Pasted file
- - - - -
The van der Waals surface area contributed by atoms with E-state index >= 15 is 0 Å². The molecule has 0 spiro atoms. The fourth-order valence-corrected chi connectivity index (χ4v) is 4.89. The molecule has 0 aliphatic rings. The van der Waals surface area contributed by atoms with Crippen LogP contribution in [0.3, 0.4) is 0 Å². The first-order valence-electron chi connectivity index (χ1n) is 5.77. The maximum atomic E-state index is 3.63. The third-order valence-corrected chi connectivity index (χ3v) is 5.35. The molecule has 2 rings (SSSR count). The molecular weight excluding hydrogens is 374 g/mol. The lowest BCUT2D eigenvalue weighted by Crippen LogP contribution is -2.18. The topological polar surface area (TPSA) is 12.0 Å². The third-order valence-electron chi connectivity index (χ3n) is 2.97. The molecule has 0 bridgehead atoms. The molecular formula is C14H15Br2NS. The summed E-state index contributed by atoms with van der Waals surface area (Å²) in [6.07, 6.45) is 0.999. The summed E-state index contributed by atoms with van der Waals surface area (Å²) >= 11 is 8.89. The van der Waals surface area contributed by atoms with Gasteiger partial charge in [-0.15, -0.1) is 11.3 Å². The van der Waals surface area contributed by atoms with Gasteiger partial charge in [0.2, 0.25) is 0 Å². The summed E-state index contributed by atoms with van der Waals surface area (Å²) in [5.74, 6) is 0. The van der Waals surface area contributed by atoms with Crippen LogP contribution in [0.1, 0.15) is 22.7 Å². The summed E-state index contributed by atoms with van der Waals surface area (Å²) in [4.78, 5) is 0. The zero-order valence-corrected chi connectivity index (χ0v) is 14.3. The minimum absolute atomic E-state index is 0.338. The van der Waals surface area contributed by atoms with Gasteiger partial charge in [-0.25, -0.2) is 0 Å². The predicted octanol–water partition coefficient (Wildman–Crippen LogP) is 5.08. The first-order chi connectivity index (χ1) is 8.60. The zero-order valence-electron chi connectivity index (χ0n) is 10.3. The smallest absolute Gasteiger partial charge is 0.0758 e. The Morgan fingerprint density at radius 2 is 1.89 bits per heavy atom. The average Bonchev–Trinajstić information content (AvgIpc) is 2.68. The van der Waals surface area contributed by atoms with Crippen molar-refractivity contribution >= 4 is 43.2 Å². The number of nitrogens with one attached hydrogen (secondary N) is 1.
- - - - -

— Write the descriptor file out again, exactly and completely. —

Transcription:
The van der Waals surface area contributed by atoms with E-state index >= 15 is 0 Å². The molecule has 0 spiro atoms. The fourth-order valence-corrected chi connectivity index (χ4v) is 4.89. The molecule has 0 aliphatic rings. The van der Waals surface area contributed by atoms with Crippen LogP contribution in [0.3, 0.4) is 0 Å². The first-order valence-electron chi connectivity index (χ1n) is 5.77. The maximum atomic E-state index is 3.63. The third-order valence-corrected chi connectivity index (χ3v) is 5.35. The molecule has 2 rings (SSSR count). The molecular weight excluding hydrogens is 374 g/mol. The lowest BCUT2D eigenvalue weighted by Crippen LogP contribution is -2.18. The topological polar surface area (TPSA) is 12.0 Å². The third-order valence-electron chi connectivity index (χ3n) is 2.97. The molecule has 0 bridgehead atoms. The molecular formula is C14H15Br2NS. The summed E-state index contributed by atoms with van der Waals surface area (Å²) in [6.07, 6.45) is 0.999. The summed E-state index contributed by atoms with van der Waals surface area (Å²) >= 11 is 8.89. The van der Waals surface area contributed by atoms with Gasteiger partial charge in [-0.15, -0.1) is 11.3 Å². The van der Waals surface area contributed by atoms with Gasteiger partial charge in [0.2, 0.25) is 0 Å². The summed E-state index contributed by atoms with van der Waals surface area (Å²) in [5.74, 6) is 0. The van der Waals surface area contributed by atoms with Crippen LogP contribution in [0.1, 0.15) is 22.7 Å². The summed E-state index contributed by atoms with van der Waals surface area (Å²) in [4.78, 5) is 0. The zero-order valence-corrected chi connectivity index (χ0v) is 14.3. The minimum absolute atomic E-state index is 0.338. The van der Waals surface area contributed by atoms with Gasteiger partial charge in [-0.25, -0.2) is 0 Å². The predicted octanol–water partition coefficient (Wildman–Crippen LogP) is 5.08. The first-order chi connectivity index (χ1) is 8.60. The zero-order valence-electron chi connectivity index (χ0n) is 10.3. The smallest absolute Gasteiger partial charge is 0.0758 e. The Morgan fingerprint density at radius 2 is 1.89 bits per heavy atom. The average Bonchev–Trinajstić information content (AvgIpc) is 2.68. The van der Waals surface area contributed by atoms with Crippen molar-refractivity contribution >= 4 is 43.2 Å². The number of nitrogens with one attached hydrogen (secondary N) is 1.